As a former legal counsel for both Republican and Democratic leaders of the House and Senate intelligence committees, I’m well aware of the limitations of these “gang of eight” sessions. They are provided only to the leadership of the House and Senate and of the intelligence committees, with no staff present. The eight are prohibited from saying anything about the briefing to anyone, including other intelligence panel members. The leaders for whom I worked never discussed the content of these briefings with me.

    It is virtually impossible for individual members of Congress, particularly members of the minority party, to take any effective action if they have concerns about what they have heard in one of these briefings. It is not realistic to expect them, working alone, to sort through complex legal issues, conduct the kind of factual investigation required for true oversight and develop an appropriate legislative response.
    —-

    It seems that the small number of individuals who were told were prohibited by law from revealing anything. So people like “bull Moose” are attacking them for not being able to singlehandedly run an investigation on highly classified material.

  • http://disvoter.blogspot.com The Disenfranchised Voter

    “There are differences between felons and whistleblowers, and we ought to wait ’til the investigation occurs to decide what happened”

    Sen. Charles Schumer

    Well said, Senator.

  • JonAinLA

    I see many references to the fourth amendment to the Constitution as a rationale for forbidding this wiretapping program. However, I don’t see any references to the second amendment which gives powers to the President as the Commander-in-Chief. It is the latter that Bush has publicly stated as the basis of his authority. If Congress can direct the Commander-in-Chief on how to procedurally prosecute a war, the traditional separation of powers seems to be trashed. If so, then can we expect Presidential Executive Orders on how the Senate must structure their procedural rules (eg, mandatory votes on judicial appointments, etc) and to the House of Representatives on how many Subcommittees they may have?

  • http://www.proteinwisdom.com Jeff G

    If anyone is interested, I’ve done a little work on this topic, as well. The latest post is here. Previous posts on the subject are here, here, here, here, here, here, here, here, here, here, here, here, here, here, here, here, and here.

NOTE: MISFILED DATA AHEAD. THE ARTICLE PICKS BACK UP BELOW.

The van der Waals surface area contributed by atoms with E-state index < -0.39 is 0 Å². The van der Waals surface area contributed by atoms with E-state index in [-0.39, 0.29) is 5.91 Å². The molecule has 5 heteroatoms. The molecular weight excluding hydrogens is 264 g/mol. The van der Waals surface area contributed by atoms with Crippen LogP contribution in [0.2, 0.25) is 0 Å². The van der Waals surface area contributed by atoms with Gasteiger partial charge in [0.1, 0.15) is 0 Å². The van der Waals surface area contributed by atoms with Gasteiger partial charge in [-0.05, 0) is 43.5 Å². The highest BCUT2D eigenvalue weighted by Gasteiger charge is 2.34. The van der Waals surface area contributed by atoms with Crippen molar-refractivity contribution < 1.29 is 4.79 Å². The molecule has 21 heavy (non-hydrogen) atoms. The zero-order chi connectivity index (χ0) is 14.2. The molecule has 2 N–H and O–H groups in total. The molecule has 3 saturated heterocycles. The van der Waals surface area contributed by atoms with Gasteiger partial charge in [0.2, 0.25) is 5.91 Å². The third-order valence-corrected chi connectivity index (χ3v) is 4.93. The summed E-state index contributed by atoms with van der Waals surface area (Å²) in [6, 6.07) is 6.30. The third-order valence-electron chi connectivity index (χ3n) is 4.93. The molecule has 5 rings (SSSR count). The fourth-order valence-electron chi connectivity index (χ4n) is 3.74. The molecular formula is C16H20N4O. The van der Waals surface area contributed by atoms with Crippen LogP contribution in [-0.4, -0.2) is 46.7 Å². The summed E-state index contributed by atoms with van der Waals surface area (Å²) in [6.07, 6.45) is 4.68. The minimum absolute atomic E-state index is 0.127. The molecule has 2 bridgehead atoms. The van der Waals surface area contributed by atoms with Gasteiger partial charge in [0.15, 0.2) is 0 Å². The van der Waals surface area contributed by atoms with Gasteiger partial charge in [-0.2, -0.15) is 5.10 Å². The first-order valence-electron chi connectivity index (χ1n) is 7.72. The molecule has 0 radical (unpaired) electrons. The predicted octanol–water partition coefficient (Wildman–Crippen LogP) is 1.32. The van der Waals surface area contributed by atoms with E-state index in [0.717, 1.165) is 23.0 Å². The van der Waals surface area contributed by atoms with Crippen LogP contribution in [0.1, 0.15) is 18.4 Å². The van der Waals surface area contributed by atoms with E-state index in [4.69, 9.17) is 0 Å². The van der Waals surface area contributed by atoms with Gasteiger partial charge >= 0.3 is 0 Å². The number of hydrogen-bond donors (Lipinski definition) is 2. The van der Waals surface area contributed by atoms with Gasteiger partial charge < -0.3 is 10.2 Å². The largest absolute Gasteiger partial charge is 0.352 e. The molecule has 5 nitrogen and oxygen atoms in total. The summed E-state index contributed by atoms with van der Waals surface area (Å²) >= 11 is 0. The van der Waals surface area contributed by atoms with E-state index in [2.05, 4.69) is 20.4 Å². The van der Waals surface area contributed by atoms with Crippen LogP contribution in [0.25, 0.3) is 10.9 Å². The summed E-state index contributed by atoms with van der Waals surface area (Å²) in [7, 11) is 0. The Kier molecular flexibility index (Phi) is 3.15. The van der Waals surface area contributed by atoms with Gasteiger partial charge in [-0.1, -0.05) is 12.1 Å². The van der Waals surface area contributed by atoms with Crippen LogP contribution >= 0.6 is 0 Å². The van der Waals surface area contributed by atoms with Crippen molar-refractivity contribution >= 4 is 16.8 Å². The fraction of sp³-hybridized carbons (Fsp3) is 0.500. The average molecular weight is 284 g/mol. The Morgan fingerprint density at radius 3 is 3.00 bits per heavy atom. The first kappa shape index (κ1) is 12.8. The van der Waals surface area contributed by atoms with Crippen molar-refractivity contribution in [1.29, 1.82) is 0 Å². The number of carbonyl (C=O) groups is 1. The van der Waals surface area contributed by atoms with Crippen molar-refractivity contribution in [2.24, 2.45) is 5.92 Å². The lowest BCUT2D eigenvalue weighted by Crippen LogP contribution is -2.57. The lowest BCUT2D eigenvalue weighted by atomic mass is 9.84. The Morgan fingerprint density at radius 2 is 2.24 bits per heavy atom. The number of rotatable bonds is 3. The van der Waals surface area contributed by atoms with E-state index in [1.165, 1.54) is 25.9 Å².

• http://disvoter.blogspot.com The Disenfranchised Voter

    I don’t see any references to the second amendment which gives powers to the President as the Commander-in-Chief.

    Wow, you are a fucking moron.

    I suggest you actually read the second amendment. Jesus christ, how can people be this stupid and own a computer?

  • dogfightone

    hey Senator Schumer……….How can this leaker be described as a whistleblower. He (or She) appearently gave this info to the reporter more than a year ago. If the leaker was so concerned about getting a wrong corrected, why didn’t that person take other action when they realzed that more than a year had gone by and nothing was being done. You know—do something unheard of—-LIKE GOING THRU THE WHISTLEBLOWER PROCEDURE. THEIR JOB WOULD BE PROTECTED, THEIR LIVEHOOD WOULD NOT BE IN JEAPORDY, AND THEY WOULDN’T BE FACING JAIL TIME. And for you, Mr. Risen—-how did you dream up the idea that the balance of power between the legislative and executive branch is to keep foreign policy in the center. THE PRESIDENT SETS FOREIGN POLICY -YOU MINI-MICRO-MORON.

    PING:
    TITLE: NSA leak probe. An embarassing time for conservative bloggers?
    BLOG NAME: Running Scared
    Investigations into NSA leak begin

    It’s now been announced that

    PING:
    TITLE: Megalomaniac – 3
    BLOG NAME: The Mighty Middle

    Joe Gandelman has an exhaustive round-up on the state of play in the domestic spying controversy. I haven’t read or heard anything yet to change my opinion that this all could have been done legally and that the president deliberately chose to do it il

    PING:
    TITLE: Should the Warrantless Wiretap Leaker Have Immunity?
    BLOG NAME: A Stitch in Haste
    “The word ‘security’ is a broad, vague generality whose contours should not be invoked to abrogate the fundamental law embodied in the First Amendment. The guarding of military and diplomatic secrets at the expense of informed representative governm…

    PING:
    TITLE: What Comes Around, Goes Around
    BLOG NAME: UNCoRRELATED
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    PING:
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    BLOG NAME: Captain’s Quarters
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    PING:
    TITLE: First Roundup of ‘06
    BLOG NAME: The Anchoress
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    TITLE: Plans
    BLOG NAME: protein wisdom
    I'm going to take it easy today -- play with the kid, watch a few Bowl games -- but in the meantime, allow me to point you to Glenn Greenwald (and co.'s) latest, which charges me with being a mindless Bushbot ("the wingnut's wingnut" who "hates the first amendment," according to his commenters) because I simply will not see the light and just admit, as Chuck Hagel, William Safire, et al, have already admitted -- that Bush broke the law, trampled…